$6.507.50 per dozen; turkeys, live,
ll12c; dressed, 13(g14c per pound.
Cheese Full cream, twins,
13 Mse; Young America, 1415c.
Potatoes Best Burbanks, 85c$U0
per cental; ordinary, 7080c. ;
Hops 8 10c per pound.
Wool Valley, ll14c; Eastern Or
egon, 812c; mohair, 2121c per
pound. - ,
Senator Clark bought 66 painting3
in Vienna for $320,000.
. Three children of Jacque Mondry,
aged 10, 7 and 3 years, were burned to
death in their home at Buffalo. N. Y
The mother and a two-days-old baby
were rescued.
The First National Bank of New
York has declared a semi-annual divi
dend of 10 per cent on its increased
capital stock of $10,000,000. This
makes a total of $21,310,000 which the
bank has distributed among its stock
holders since 1883. , ;'
Demand lor Copies of Teilirhony Profcubi!.
ity ol Action.-'
Washington, Jan. 18. Secretary
Long baa written to the naval com
mittee of tbe House stating tbat be
had received many requests from
libraries and other quarters for copies
of the testimony in the Schley case.
Mr. Long says this demand cannot be
met unless Congress decides to print
the testimony, and he suggested an
edition of 600 copies for the Navy De
partment and a further edition for
Senators and Representatives. Tbe
letter has been referred to Representa
tive Heatwole, of Minnesota,, chah
man of the printing committee.
" Representative Watson, of Intliarai,
chairman of, the committee havlBr
charge of the Schley bills and resolu
tions, said today there ia no purpose
on his part to avoid consideration of
the measures. . He expressed the
Presidential view that It is inadvisaMe
for Congress to go Into the question,
but since these measures were re
ferred to his committee, the'y would
be acted upon on their merits. Mr.
Watson said the committee feels' that
the members of the Maryland delega
tion and other friends of Admiral
Schley first should reach an agreement
as to what particular measure they
want the committee to consider, as
it would be Impossible to go into ail
of the different plans proposed. More
over, said Mr. Watson, it would be .
difficult for the committee to . take
intelligent action until it has access
to the testimony taken by the couit
of Inquiry, as it hardly would1 feel
warranted in forming conclusions on
the individual opinions of members
unsupported . by any knowledge of the
testimony, except what is gathered
from fragmentary publications on tho
subject.. ,:.......,. ....
Say He Fired Fatal Shot Declared Shoot
ing Was Accidental , ,
Portland,, Jan. 1 18. Jack Wade
confessed yesterday that he fired the
shot that killed James B. Morrow.
The confession was voluntary and
complete and exonerates Dalton so
far as firing the shot is concerned.
WJiile Wade .admits his. guilt In this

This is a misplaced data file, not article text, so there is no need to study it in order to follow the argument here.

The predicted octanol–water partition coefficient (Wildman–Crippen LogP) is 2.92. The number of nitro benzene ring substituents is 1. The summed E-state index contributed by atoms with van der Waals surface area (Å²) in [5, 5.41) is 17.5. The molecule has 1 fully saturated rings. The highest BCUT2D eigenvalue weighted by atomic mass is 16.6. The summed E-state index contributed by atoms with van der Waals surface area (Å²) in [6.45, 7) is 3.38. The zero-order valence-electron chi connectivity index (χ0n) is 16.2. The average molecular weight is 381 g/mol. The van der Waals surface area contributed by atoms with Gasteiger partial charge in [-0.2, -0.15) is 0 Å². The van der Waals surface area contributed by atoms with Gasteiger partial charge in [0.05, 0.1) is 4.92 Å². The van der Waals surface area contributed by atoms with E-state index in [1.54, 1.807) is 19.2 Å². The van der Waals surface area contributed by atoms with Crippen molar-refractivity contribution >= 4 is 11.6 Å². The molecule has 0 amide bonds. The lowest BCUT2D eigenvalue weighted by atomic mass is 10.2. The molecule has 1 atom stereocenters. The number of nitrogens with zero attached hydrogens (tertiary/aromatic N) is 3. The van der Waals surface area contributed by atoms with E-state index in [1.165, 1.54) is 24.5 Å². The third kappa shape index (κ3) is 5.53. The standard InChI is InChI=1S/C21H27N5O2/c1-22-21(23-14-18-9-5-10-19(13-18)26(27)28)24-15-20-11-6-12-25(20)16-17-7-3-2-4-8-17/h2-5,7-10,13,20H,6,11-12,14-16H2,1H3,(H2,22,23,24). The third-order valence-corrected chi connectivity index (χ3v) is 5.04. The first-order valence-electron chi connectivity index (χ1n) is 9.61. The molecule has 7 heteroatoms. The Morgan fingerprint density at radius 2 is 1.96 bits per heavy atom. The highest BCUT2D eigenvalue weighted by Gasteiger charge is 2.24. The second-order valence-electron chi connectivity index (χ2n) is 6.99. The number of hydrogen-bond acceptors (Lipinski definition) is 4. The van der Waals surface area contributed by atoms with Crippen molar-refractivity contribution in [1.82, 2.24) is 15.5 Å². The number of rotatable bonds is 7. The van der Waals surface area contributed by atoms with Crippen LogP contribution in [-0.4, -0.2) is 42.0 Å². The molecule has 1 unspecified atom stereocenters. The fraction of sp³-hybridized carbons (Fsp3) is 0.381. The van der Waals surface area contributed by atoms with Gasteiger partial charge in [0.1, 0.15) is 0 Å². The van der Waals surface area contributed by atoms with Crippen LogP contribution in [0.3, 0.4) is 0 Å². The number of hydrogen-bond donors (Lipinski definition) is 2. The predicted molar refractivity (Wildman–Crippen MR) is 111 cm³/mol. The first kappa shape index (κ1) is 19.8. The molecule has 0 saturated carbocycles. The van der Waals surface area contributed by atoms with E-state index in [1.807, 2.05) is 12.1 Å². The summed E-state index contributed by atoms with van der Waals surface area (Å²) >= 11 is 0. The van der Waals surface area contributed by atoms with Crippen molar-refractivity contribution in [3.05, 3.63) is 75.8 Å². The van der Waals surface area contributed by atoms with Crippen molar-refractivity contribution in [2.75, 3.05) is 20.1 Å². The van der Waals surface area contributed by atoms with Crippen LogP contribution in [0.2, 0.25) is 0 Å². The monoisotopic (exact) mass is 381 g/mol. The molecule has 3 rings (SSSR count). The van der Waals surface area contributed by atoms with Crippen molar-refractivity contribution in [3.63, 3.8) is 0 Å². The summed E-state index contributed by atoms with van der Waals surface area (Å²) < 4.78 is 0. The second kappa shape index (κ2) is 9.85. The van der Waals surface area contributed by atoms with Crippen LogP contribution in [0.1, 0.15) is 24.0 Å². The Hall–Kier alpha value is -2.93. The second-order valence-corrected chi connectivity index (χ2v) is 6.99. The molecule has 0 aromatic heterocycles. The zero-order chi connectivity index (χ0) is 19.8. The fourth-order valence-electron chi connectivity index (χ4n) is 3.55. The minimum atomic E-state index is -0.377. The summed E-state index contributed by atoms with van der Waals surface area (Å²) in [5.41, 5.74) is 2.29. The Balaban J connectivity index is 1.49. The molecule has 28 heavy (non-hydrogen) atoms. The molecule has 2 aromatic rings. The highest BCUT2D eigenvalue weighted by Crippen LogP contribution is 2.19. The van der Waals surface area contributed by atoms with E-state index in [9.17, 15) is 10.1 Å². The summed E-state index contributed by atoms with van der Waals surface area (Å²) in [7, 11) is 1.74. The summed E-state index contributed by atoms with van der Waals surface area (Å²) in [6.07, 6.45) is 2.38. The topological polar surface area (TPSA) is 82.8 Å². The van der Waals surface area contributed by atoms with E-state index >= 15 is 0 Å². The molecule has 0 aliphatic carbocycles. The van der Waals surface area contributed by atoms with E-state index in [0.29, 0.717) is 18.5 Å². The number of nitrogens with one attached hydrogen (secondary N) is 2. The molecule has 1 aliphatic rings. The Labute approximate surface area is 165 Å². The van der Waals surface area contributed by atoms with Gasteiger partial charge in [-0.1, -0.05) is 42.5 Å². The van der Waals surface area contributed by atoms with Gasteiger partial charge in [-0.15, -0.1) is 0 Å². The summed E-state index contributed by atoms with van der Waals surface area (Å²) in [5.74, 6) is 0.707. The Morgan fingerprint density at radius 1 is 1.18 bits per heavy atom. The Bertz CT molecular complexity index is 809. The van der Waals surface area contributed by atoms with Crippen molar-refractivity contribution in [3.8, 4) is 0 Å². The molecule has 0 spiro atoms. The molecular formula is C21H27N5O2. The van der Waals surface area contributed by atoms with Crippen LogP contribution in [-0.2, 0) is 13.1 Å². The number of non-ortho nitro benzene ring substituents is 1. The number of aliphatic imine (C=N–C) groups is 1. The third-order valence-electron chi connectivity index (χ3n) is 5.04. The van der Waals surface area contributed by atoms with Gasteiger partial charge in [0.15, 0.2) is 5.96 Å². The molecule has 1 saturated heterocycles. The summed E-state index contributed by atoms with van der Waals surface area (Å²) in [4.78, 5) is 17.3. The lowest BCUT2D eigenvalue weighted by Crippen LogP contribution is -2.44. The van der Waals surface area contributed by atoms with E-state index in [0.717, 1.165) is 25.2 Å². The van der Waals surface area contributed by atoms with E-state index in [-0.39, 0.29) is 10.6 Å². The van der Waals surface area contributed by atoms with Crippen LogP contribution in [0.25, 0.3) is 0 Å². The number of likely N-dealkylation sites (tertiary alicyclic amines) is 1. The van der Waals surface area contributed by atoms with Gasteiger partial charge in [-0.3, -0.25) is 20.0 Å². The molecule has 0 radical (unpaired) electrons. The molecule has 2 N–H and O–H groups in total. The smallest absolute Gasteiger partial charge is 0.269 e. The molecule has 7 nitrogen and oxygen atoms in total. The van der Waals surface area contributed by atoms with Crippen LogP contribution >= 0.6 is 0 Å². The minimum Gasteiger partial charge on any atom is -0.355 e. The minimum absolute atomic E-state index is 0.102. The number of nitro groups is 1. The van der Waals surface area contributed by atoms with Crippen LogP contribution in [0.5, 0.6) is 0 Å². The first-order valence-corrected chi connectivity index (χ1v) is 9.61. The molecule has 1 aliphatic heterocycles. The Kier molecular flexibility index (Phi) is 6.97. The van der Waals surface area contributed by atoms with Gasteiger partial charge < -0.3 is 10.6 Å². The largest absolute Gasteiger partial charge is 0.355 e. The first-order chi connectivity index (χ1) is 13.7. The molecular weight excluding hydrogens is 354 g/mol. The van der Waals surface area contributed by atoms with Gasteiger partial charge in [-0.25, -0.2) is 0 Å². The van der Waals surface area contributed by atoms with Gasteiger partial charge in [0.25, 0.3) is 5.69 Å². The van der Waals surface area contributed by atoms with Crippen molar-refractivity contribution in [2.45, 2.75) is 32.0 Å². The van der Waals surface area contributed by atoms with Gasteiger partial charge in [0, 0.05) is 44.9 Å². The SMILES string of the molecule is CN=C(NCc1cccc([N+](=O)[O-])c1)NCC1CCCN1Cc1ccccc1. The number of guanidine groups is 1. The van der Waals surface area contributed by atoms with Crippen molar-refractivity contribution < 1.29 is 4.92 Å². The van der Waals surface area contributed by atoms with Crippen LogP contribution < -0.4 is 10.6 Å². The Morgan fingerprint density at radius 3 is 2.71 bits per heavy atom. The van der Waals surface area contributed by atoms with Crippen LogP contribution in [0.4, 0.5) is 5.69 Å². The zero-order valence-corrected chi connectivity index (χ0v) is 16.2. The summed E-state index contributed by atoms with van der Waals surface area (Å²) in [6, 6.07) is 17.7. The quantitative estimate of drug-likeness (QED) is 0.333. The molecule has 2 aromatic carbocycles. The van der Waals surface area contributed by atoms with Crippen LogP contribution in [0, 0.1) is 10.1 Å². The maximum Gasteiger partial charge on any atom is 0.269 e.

regard, he says the killing was acci
dental, and that he had no intention
of shooting Morrow or any one else.
Otherwise the stories of the Jtwo men
taliy fairly welL Wade his signed a
written statement in which he admits
he was the man who fired the shot, and
says in this confession that he thinks
it would be wrong to keep it back any
longer. He asked for nothing and was
promised nothing when he made his
confession, doing it simply as a mat
ter of justice to Dalton.;
This is the confession, transcribed
by Mr. Veazie, Dalton's attorney, who
took the confession, read to Wade
and then signed by him, after the at
torneys had heard him tell his story:
"I have known all along that there
was no chance for me, and I have
wanted to see Dalton punished too,
because he gave us both away.' But
I have thought It over and concluded
it is right for me. to tell the truth. I
fired the shot, but I did it accidentally.
I did not want to kill Morrow nor
anybody, and would not have done it
intentionally, even to save myself. I
tope this will save Dalton. I am do
ing this because it Is right, and not
because I am afraid to die. I can't
see anything in it for me.
"All is true. JACK WADE."
Explosion in a Coal Mine Leaves None to
, Tell the Tale. .
South McAlisten, I. T., Jan 16.
Ten miners lost their lives in the ex
plosion yesterday evening in mine No.
9 of the Milby & Dow Mining Com
pany at Dow, I. T.
The ten men who lost their lives
were the only persons in the pit, and
none were left to tell the story. All
the bodies were recovered, and as
none was burned, the conclusion is
that death was due to afterdamp. Tha
explosion did not injure the shaft,
which is a new one, and the fire that
followed was put out before It did
much damage. The sound df .the ex
plosion was heard plainly above
ground, and . rescuers were at work
promptly. The explosion occurred at
a depth of 240: feet. The" condition of
the mine indicated that the men
might have made their escape. The
bodies were-found within 8 compara
tively small raidus. Most of the vic
tims were men of families.
. 'v . Will Develop Western Mines.-;
Dover, Del., Jan. '20.--The Western
Mining Development Company, of
Philadelphia, with a capital Qf $1,500,
000 to acquire mines and mining rights
in Wyoming and Utah, and to develop
the same, was incorporated here to
day. .., " ;'"
; More Men Needed inthe Navjv
St, Louis, Jan. 16. Rear-Admiral
Crowninshield, Chief of the - Bureau
of Navigation, who was before the
House naval committee today, polnt
edout the urgent necessity for an in
crease of men and officers In onlec
properly to man the new ships. He
advocated an increase of the enlisted
force of at least 3000, and discussed
with the committee plans to increase
the number of cadets at the academy.